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Destination Europe: The Migrant Crisis in Facts and Figures

Hungarian officials are blocking refugees and migrants from travelling by train to Western Europe, saying it was obliged to register them. It has resulted at angry scenes such as the one above at the main train station in Budapest. (Screenshot/YouTube)
Hungarian officials are blocking refugees and migrants from travelling by train to Western Europe, saying it was obliged to register them. It has resulted at angry scenes such as the one above at the main train station in Budapest. (Screenshot/YouTube)

Record numbers of desperate economic migrants and refugees are making their way into the European Union whose member states are squabbling on how to manage the influx.

The migrants and refugees arrive via the Mediterranean Sea and Southeast Europe from areas such as Africa and the Middle East. Those who choose to travel via the sea often do so in unsafe vessels  provided by human traffickers.

It is the biggest humanitarian crisis that the EU has had to face since the end of the Second World War.

Most of them want to go Austria and Germany, some aim to go further north to Scandinavia.

See some facts and figures further below but first here’s a broad overview of the crisis from the BBC:

Refugees or migrants?

It is a mixture of both. According to a July 2015 UNHCR estimate, 62 percent of the people trying to get into the EU are from war zones such as Syria and Afghanistan which makes them refugees of war.

The UNHCR says there is an estimated 19.5 million refugees worldwide. One in every four of these people are Syrian.

Those fleeing sub-Saharan Africa – most usually young men – are more likely to be escaping abject poverty and dysfunctional countries. Large numbers are also from Pakistan. Many are dreaming of a better life and better employment and education opportunities. This makes them migrants.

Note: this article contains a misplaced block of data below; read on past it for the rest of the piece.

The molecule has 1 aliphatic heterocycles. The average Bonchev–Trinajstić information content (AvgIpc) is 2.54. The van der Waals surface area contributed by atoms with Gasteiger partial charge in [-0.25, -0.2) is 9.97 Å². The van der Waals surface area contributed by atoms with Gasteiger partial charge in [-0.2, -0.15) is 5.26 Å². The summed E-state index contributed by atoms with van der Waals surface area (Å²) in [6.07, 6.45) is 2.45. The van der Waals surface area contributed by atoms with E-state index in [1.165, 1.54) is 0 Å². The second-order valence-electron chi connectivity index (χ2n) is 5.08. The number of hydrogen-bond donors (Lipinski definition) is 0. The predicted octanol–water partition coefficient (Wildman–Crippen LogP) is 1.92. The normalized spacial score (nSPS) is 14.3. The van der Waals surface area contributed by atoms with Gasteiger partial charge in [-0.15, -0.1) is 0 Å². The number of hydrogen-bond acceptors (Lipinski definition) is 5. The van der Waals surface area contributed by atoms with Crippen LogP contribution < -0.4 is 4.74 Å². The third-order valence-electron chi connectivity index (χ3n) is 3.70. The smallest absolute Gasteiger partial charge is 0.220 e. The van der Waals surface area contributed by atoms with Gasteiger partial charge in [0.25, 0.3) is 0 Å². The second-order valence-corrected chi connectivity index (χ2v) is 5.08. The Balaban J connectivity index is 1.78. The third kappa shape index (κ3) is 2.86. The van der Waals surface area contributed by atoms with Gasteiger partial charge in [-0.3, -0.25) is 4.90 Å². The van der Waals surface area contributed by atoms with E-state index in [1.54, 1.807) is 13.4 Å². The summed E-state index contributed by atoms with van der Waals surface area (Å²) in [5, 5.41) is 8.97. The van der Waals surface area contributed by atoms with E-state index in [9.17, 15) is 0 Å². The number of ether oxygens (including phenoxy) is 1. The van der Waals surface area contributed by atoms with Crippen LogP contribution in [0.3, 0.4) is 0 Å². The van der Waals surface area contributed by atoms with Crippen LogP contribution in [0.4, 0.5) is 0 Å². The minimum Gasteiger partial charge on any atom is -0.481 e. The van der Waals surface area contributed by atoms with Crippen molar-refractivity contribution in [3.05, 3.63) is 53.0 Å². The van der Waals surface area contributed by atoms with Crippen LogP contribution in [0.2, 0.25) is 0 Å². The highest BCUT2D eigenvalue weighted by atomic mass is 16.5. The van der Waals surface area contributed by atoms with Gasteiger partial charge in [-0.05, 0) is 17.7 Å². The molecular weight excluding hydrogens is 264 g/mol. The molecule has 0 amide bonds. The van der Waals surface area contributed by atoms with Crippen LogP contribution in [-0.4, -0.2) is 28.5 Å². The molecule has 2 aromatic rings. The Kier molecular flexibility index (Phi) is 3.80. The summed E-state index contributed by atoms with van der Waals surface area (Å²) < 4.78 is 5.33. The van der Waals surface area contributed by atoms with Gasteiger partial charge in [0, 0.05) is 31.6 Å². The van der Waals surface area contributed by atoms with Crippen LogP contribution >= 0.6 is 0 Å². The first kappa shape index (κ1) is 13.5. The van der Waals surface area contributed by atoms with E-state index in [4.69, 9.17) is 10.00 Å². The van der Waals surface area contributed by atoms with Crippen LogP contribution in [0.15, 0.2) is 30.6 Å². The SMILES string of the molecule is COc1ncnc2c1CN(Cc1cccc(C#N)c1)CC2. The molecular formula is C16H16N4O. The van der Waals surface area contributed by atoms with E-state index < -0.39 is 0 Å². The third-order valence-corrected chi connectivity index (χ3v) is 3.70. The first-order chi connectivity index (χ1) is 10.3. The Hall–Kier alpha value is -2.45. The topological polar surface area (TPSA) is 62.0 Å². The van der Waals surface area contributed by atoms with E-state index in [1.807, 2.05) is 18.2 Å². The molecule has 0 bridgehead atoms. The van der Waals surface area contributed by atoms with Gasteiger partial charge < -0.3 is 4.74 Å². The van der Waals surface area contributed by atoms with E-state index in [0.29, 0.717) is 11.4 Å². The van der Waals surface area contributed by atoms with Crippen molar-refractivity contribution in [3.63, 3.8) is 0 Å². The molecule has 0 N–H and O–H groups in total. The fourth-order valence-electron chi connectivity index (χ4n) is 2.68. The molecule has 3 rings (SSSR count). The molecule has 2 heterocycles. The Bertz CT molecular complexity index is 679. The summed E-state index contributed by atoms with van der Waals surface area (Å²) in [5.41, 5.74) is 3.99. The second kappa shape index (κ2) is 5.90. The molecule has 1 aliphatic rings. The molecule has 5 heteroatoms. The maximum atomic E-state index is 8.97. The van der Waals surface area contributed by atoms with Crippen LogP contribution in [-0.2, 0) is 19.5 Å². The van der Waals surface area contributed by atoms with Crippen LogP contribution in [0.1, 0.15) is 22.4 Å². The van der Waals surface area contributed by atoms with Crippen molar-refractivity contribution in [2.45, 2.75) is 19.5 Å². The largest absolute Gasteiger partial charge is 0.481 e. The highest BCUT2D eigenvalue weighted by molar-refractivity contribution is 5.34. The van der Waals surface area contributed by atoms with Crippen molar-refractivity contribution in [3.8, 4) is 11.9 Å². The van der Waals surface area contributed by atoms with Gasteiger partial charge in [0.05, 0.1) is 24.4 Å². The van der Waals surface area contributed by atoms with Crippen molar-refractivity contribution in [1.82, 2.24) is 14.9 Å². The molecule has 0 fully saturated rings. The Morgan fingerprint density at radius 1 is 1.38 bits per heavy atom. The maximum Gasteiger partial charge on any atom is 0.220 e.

But given the complexities, people can be often both, i.e.  if someone is from a war zone area but they’re picky on what country they want to go to, favoring one that offers them improved lifestyle opportunities.

How many refugees and migrants?

This year alone more than 300,000 refugees and migrants have crossed the Mediterranean Sea into Europe this year. Around 200,000 of those have landed in Greece and a further 110,000 in Italy, according to the UNHCR.

Germany is expected to take in 800,000 refugees and migrants from around the world this year, more than the rest of the EU combined reports the ABC.

Hungary’s leader Viktor Orban has blamed Germany for opening its doors to hundreds of thousands of asylum-seekers from across the EU, in so doing he says it has encouraged greater numbers to come reports the Financial Times.

For a news report on the refugees trying to pass through Hungry see here:

Deaths in the thousands

Around 2,500 refugees and migrants are estimated to have died or gone missing in the Mediterranean Sea this year says the United Nations High Commission for Refugees (UNHCR). Last year that figure was 3,500 people. The issue was highlighted this week with heart rendering images of a dead child who had washed up on Turkish beach.

Looking after refugees in the Middle East

Turkey currently hosts the largest number of refugees with 1.59 million and nearby Lebanon has 1.2 million Syrian refugees says Forbes quoting UN figures. Lebanon, it should be noted, only has a total population of around 4.5 million. The UNHCR says that Jordan has looking after 600,000 refugees.

The UNHCR says an estimated four million Syrians have fled the brutal civil war that has been fought in their country since 2011.

Why don’t rich Arab Persian Gulf states take in refugees from Syria or elsewhere?

Simply, the Gulf states dislike granting refugee status to anyone, even fellow Muslims. Not an issue that gains much media attention.

“There are some Syrians who have found refuge in the Gulf, especially in Qatar, but they would all generally be on some kind of temporary visas,” said Jane Kinninmont, deputy head of the Middle East and North Africa program at Chatham House in London according to Radio Free Europe.

“The Gulf countries are not signatories to the international conventions on refugee rights that Western countries and indeed most world countries have signed up to,” she added.

The hashtag #ShameOnArabRulers has been trending in the past week, condemning the Gulf countries for not assisting Syrian refugees.

See an AJ+video below about that:

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